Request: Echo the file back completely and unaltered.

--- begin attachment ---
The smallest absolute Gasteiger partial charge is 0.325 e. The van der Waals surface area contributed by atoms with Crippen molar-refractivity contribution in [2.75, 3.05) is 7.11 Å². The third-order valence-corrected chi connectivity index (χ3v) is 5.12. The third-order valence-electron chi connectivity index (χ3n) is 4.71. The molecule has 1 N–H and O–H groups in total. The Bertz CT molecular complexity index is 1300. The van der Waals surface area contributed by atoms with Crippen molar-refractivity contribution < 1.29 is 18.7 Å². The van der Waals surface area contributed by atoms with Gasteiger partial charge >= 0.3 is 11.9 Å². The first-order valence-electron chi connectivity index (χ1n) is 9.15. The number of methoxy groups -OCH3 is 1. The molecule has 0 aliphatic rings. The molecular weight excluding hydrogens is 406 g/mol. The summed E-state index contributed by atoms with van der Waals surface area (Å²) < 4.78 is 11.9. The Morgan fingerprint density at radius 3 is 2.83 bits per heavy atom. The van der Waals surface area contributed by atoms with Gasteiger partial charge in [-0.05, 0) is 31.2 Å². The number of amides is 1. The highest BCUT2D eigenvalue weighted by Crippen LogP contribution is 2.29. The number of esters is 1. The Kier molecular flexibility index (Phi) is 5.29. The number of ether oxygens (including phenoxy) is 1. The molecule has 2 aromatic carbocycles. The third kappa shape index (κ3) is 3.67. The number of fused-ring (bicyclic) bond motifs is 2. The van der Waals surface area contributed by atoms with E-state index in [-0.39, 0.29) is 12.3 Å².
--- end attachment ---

The smallest absolute Gasteiger partial charge is 0.325 e. The van der Waals surface area contributed by atoms with Crippen molar-refractivity contribution in [2.75, 3.05) is 7.11 Å². The third-order valence-corrected chi connectivity index (χ3v) is 5.12. The third-order valence-electron chi connectivity index (χ3n) is 4.71. The molecule has 1 N–H and O–H groups in total. The Bertz CT molecular complexity index is 1300. The van der Waals surface area contributed by atoms with Crippen molar-refractivity contribution < 1.29 is 18.7 Å². The van der Waals surface area contributed by atoms with Gasteiger partial charge >= 0.3 is 11.9 Å². The first-order valence-electron chi connectivity index (χ1n) is 9.15. The number of methoxy groups -OCH3 is 1. The molecule has 0 aliphatic rings. The molecular weight excluding hydrogens is 406 g/mol. The summed E-state index contributed by atoms with van der Waals surface area (Å²) < 4.78 is 11.9. The Morgan fingerprint density at radius 3 is 2.83 bits per heavy atom. The van der Waals surface area contributed by atoms with Gasteiger partial charge in [-0.05, 0) is 31.2 Å². The number of amides is 1. The highest BCUT2D eigenvalue weighted by Crippen LogP contribution is 2.29. The number of esters is 1. The Kier molecular flexibility index (Phi) is 5.29. The number of ether oxygens (including phenoxy) is 1. The molecule has 2 aromatic carbocycles. The third kappa shape index (κ3) is 3.67. The number of fused-ring (bicyclic) bond motifs is 2. The van der Waals surface area contributed by atoms with E-state index in [-0.39, 0.29) is 12.3 Å².